Gleaming bingo payoff Firefight: It took 29 years and endless benefits, but volunteers finally raised enough money for a high-tech firetruck and a building to house it.

October 25, 1998|By Brenda J. Buote and Ellie Baublitz | Brenda J. Buote and Ellie Baublitz,SUN STAFF

Westminster may be small-town America, but the Carroll County seat lays claim to something few other communities can: a firetruck with so many high-tech gadgets and gizmos, it is changing the way fires are fought and rescues are made.

It took 29 years, but the city's Fire Engine and Hose Company No. 1 and a persistent band of volunteers raised more than $1.5 million for the truck, called Tower 3, and a new station that can house the 48-foot-long vehicle.

Both made their debut yesterday during an emotional opening ceremony featuring a 40-piece marching band.

Volunteers held concerts, sold raffle tickets and canvassed neighborhoods for donations. The cash-strapped fire company catered dinners, sponsored community breakfasts and rented out its social hall for private gatherings.

"We had to sell a lot of pancakes and play a lot of bingo," said Fire Chief Jeffrey R. Alexander. "Westminster isn't Baltimore, but we too have to keep up with changing times. So we designed and bought a truck that will take us into the next century."

Tower 3 allows firefighters to battle blazes from the safety of an aluminum platform attached to the end of its 105-foot aerial ladder -- an improvement over the old method, which required them to dangle from a ladder by safety belt and cable.

The new system was designed to perform graceful feats. The basket tilts; the ladder rotates and lowers to ground level.

Such technology would have come in handy almost two years ago, Alexander said, when firefighters were called out to battle a five-alarm blaze at Western Maryland College.

The fire started in the basement of the school's 58-year-old Gill Gymnasium and spread throughout the building, sending a spectacular fireball through the roof. The gym was a total loss.

'Made our job easier'

"Would Tower 3 have changed the outcome? I don't know, but it would have made our job easier and safer," Alexander said. "Firefighting is no different than anything else. As technology changes, everything changes."

Buying a firetruck is similar to buying a custom-made home -- for the price of a small estate. The owner must decide which options to include, then patiently wait while it's built.

Tower 3 was three years in the making. The price tag: $682,000.

The truck has a rearview camera to help the driver back the vehicle, and the communications system features headsets for each firefighter. The ladder truck even has a new motto emblazoned above the windshield: "Takin' the Heat in the County Seat."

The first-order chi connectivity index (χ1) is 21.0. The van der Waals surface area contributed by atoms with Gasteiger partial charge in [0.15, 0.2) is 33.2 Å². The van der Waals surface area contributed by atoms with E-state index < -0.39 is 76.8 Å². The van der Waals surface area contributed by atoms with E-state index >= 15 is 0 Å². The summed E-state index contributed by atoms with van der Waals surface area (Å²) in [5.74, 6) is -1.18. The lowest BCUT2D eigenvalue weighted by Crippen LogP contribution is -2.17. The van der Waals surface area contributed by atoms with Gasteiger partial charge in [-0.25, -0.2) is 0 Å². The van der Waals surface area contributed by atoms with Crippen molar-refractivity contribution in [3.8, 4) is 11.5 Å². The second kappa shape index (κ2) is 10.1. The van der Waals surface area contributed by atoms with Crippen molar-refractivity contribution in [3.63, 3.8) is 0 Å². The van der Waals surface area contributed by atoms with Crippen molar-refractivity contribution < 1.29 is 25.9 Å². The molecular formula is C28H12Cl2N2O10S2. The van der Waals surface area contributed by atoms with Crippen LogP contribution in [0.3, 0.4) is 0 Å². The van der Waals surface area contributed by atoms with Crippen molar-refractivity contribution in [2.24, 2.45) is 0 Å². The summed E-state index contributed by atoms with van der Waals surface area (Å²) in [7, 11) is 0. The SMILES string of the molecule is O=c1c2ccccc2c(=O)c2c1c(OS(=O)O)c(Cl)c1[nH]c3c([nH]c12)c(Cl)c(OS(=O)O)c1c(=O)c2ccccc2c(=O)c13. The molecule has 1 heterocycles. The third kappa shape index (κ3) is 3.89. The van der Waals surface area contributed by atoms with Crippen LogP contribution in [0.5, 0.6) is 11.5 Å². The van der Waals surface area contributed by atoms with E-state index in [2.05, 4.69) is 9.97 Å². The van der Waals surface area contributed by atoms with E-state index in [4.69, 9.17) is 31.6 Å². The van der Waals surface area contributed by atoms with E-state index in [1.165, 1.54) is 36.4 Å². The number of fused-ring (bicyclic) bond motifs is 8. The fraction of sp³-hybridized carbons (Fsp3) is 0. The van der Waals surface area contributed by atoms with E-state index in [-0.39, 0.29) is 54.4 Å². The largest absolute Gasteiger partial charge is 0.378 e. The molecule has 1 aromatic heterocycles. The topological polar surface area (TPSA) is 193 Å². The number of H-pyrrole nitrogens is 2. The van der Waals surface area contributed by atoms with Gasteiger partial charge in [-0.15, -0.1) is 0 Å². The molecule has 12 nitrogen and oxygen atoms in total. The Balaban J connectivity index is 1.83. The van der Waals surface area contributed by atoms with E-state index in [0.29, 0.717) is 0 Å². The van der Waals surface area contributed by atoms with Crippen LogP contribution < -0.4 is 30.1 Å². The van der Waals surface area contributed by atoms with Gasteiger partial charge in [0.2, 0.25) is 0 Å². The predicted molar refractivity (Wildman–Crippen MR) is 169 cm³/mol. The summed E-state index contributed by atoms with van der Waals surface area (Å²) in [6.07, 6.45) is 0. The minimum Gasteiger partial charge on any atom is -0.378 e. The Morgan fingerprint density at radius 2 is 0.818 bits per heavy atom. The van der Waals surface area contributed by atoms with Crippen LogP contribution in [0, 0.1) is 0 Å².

But Tower 3 does more than help battle blazes, Alexander said: The truck is vital to successful rescues.

The county's Advanced Technical Rescue Team recently rescued a man who had plunged 35 feet into a silo. Firefighters who perched on Tower 3's platform bucket pulled the man to safety.

"Everything worked great. The use of the bucket made a big difference. It was a very smooth operation," Alexander said.

In the past, rescue workers had to dangle off the end of a ladder, one at a time.

Replaces '69 model

Tower 3's predecessor, the 1969 American LaFrance aerial ladder truck, was considered top of the line in its day, though Alexander said that "going uphill, you felt like you had to get out and push it."

The fire company had bought the truck for $70,000 -- also after many a pancake breakfast.

Firefighters had to climb its 100-foot ladder rung by rung while weighted down with a hose and more than 20 pounds of protective equipment -- coat, pants, oxygen tank and mask.

With Tower 3, such obstacles have gone the way of typewriters and Atari video cartridges.

Firefighters now have the luxury of riding to the rescue. Tower 3's basket can hold up to 1,300 pounds -- five times the weight the old ladder could support. It has a built-in hose capable of spraying 1,500 gallons of water a minute, and the platform can tilt 90 degrees, an amenity that could be handy in difficult rescues.

Only two other stations in the Baltimore area -- Texas in Baltimore County and Sandy Spring in Montgomery County -- have similar platform ladders. Anne Arundel has several 110-foot ladder trucks, but none has a platform.

The features and technology require hours of training on Tower 3, which arrived in January -- 20 to 25 hours before firefighters can drive the truck and operate the ladder.

The 33-ton system operates on a 30-kilowatt generator powerful enough to "run a small building or the electrical system in your house," said Alexander.

It seems the only thing the truck can't do is pump its own water.

After months of deliberation, the fire officials who designed Tower 3 decided to forgo an on-board water tank in favor of storage space for emergency equipment.

Fire company members could be seen wiping away tears at noon yesterday as their old station at 66 E. Main St. was formally closed.

Then, joined by hundreds of people, including comrades from neighboring companies in the county's all-volunteer firefighting

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